Got an hour? Come have a seat.

fch130Adrienne Holloway, who teaches 6,7 and 8th grade at Carstens Academy of Aquatic Science Elementary School in Detroit, Michigan, said mentors are needed but if people, especially men had an hour she said, come by and have a seat.

Holloway said, “The majority of teachers are women and many students come from single parent home, many of those are lead by women. It would be great to have a positive male role model to ensure the students see a positive male figure during the day to reinforce positive values.”

U.S. Education Secretary Arne Duncan has worked hard during his tenure to recruit black male teachers because this group is underrepresented. And that underrepresentation causes problems because you don’t have anyone who can really understand or relate male students.

The headline in USA Today, Black students nearly 4x as likely to be suspended should give us pause, but in the meantime having a black male come to her school or any middle school to eat breakfast with the some boys will be a positive start.

Holloway, who has taught children for 25 years added, the black males could be blue collar, white collar or no collar with an hour to spare as long as they would reaffirm to the students they are capable of learning and they can accomplish anything. But they also listen to the students and sharing advice and insight from a black male perspective, which is powerful.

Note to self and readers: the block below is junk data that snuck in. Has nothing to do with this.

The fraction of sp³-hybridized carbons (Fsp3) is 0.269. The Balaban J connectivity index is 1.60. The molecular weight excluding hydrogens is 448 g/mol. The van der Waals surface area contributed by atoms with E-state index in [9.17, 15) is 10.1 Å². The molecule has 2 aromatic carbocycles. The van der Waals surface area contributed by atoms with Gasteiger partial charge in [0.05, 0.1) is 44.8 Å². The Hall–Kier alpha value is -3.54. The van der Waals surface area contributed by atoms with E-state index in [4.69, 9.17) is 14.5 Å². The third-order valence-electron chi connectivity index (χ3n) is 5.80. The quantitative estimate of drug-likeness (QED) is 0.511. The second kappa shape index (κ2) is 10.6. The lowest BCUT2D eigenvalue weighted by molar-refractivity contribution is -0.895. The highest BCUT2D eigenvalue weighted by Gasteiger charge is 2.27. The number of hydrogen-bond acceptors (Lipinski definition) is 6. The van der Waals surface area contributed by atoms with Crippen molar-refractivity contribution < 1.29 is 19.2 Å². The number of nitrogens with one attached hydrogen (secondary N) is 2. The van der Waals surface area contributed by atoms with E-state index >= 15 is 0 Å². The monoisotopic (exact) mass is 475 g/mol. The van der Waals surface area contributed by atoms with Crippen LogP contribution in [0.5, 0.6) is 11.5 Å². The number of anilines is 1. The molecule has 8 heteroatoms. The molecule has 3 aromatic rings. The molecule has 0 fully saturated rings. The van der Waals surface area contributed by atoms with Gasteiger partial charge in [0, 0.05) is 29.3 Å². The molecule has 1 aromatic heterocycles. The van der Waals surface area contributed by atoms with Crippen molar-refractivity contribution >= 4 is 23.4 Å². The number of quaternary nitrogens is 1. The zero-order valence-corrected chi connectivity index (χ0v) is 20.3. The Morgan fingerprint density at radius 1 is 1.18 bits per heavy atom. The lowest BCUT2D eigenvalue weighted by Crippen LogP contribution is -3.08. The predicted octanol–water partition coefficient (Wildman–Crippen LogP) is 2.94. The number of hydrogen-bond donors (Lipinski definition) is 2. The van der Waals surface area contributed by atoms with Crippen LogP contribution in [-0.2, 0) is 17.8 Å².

She said, sitting and talking alone could bring positive results and inspire a child to study harder and pay attention to the lesson being taught in the classroom.

The middle school teacher said, if you’re not a morning person, you could spend that hour inside the classroom and be the teacher’s helper.

She said, when students see a member of the community caring enough to be present help them understand learning is their responsibility as a member of the community outside the school walls.

So, if you got an hour to spare, contact a middle school teacher and obtain the necessary clearance and begin to empower children’s lives by having a seat.

By Tara J., the advocate with the hip hop twist